What Causes Obstructive Sleep Apnea?

When you're awake, throat muscles help keep your airway stiff and open so air can flow into your lungs. When you sleep, these muscles are more relaxed. Normally, the relaxed throat muscles don't stop your airway from staying open to allow air into your lungs.

But if you have obstructive sleep apnea, your airways can be blocked or narrowed during sleep because:

  • Your throat muscles and tongue relax more than normal.
  • Your tongue and tonsils (tissue masses in the back of your mouth) are large compared to the opening into your windpipe.
  • Being overweight. The extra soft fat tissue can thicken the wall of the windpipe. This causes the inside opening to narrow and makes it harder to keep open. Although thin people can have sleep apnea to.
  • The shape of your head and neck (bony structure) may cause a smaller airway size in the mouth and throat area.
  • The aging process limits the ability of brain signals to keep your throat muscles stiff during sleep. This makes it more likely that the airway will narrow or collapse.

Not enough air flows into your lungs when your airways are fully or partly blocked during sleep. This can cause loud snoring and a drop in your blood oxygen levels.

When the oxygen drops to dangerous levels, it triggers your brain to disturb your sleep. This helps tighten the upper airway muscles and open your windpipe. Normal breaths then start again, often with a loud snort or choking sound.

The frequent drops in oxygen levels and reduced sleep quality trigger the release of stress hormones. These compounds raise your heart rate and increase your risk for high blood pressure, heart attack, stroke, and irregular heartbeats. The hormones also raise the risk for or worsen heart failure.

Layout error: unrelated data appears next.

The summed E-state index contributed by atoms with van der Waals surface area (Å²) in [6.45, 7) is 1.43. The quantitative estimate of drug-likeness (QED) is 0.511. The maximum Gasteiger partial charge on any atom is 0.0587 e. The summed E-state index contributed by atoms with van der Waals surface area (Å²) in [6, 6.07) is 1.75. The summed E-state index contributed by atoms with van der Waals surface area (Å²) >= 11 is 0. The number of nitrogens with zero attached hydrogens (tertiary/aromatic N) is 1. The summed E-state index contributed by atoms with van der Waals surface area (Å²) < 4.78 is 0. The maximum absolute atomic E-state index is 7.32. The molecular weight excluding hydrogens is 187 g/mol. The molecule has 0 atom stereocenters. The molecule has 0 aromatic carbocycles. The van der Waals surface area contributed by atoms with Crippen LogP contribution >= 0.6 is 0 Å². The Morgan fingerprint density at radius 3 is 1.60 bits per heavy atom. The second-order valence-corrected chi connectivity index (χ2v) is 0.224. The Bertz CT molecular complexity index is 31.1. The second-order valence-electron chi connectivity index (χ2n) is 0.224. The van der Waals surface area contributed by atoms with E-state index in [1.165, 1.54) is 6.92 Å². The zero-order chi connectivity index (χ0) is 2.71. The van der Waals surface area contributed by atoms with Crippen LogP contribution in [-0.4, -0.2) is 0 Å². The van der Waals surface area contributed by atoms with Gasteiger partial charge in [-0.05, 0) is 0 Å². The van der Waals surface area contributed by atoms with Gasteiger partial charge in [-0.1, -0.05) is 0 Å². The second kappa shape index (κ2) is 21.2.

Untreated sleep apnea also can lead to changes in how your body uses energy. These changes increase your risk for obesity and diabetes.

Who Is At Risk for Sleep Apnea?

It's estimated that more than 12 million American adults have obstructive sleep apnea. More than half of the people who have this condition are overweight.

Sleep apnea is more common in men. One out of 25 middle-aged men and 1 out of 50 middle-aged women have sleep apnea.

Sleep apnea becomes more common as you get older. At least 1 out of 10 people over the age of 65 has sleep apnea. Women are much more likely to develop sleep apnea after menopause.

African Americans, Hispanics, and Pacific Islanders are more likely to develop sleep apnea than Caucasians.

If someone in your family has sleep apnea, you're more likely to develop it.

People who have small airways in their noses, throats, or mouths also are more likely to have sleep apnea. Smaller airways may be due to the shape of these structures or allergies or other medical conditions that cause congestion in these areas.

Small children often have enlarged tonsil tissues in the throat. This can make them prone to developing sleep apnea.

Other risk factors for sleep apnea include smoking, high blood pressure, and risk factors for stroke or heart failure.

What Are the Signs and Symptoms of Sleep Apnea?

One of the most common signs of obstructive sleep apnea is loud and chronic (ongoing) snoring. Pauses may occur in the snoring. Choking or gasping may follow the pauses.

The snoring usually is loudest when you sleep on your back; it may be less noisy when you turn on your side. Snoring may not happen every night. Over time, the snoring may happen more often and get louder.

You're asleep when the snoring or gasping occurs. You will likely not know that you're having problems breathing or be able to judge how severe the problem is. Your family members or bed partner will often notice these problems before you do.

Not everyone who snores has sleep apnea.

Another common sign of sleep apnea is fighting sleepiness during the day, at work, or while driving. You may find yourself rapidly falling asleep during the quiet moments of the day when you're not active.

Other Signs and Symptoms

Others signs and symptoms of sleep apnea may include:

  • Morning headaches
  • Memory or learning problems and not being able to concentrate
  • Feeling irritable, depressed, or having mood swings or personality changes
  • Urination at night
  • A dry throat when you wake up